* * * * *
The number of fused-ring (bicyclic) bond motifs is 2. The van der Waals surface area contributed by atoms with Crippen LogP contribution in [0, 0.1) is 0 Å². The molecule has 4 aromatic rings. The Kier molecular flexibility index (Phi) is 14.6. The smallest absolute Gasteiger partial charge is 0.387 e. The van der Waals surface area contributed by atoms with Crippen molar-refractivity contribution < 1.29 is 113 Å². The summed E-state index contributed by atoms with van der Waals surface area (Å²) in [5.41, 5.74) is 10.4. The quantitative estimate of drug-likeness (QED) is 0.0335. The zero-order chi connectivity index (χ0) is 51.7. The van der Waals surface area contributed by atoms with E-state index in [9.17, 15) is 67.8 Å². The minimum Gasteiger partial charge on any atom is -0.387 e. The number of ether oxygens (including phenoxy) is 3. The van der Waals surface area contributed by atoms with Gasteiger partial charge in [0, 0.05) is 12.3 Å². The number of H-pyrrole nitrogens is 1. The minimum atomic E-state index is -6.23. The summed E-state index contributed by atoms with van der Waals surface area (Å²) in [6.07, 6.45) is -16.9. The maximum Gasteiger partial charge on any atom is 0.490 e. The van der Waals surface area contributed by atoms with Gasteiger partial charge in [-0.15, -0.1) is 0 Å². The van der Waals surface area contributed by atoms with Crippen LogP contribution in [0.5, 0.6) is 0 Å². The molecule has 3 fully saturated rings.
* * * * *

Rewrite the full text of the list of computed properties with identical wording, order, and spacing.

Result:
The number of fused-ring (bicyclic) bond motifs is 2. The van der Waals surface area contributed by atoms with Crippen LogP contribution in [0, 0.1) is 0 Å². The molecule has 4 aromatic rings. The Kier molecular flexibility index (Phi) is 14.6. The smallest absolute Gasteiger partial charge is 0.387 e. The van der Waals surface area contributed by atoms with Crippen molar-refractivity contribution < 1.29 is 113 Å². The summed E-state index contributed by atoms with van der Waals surface area (Å²) in [5.41, 5.74) is 10.4. The quantitative estimate of drug-likeness (QED) is 0.0335. The zero-order chi connectivity index (χ0) is 51.7. The van der Waals surface area contributed by atoms with E-state index in [9.17, 15) is 67.8 Å². The minimum Gasteiger partial charge on any atom is -0.387 e. The number of ether oxygens (including phenoxy) is 3. The van der Waals surface area contributed by atoms with Gasteiger partial charge in [0, 0.05) is 12.3 Å². The number of H-pyrrole nitrogens is 1. The minimum atomic E-state index is -6.23. The summed E-state index contributed by atoms with van der Waals surface area (Å²) in [6.07, 6.45) is -16.9. The maximum Gasteiger partial charge on any atom is 0.490 e. The van der Waals surface area contributed by atoms with Gasteiger partial charge in [-0.15, -0.1) is 0 Å². The van der Waals surface area contributed by atoms with Crippen LogP contribution in [0.5, 0.6) is 0 Å². The molecule has 3 fully saturated rings.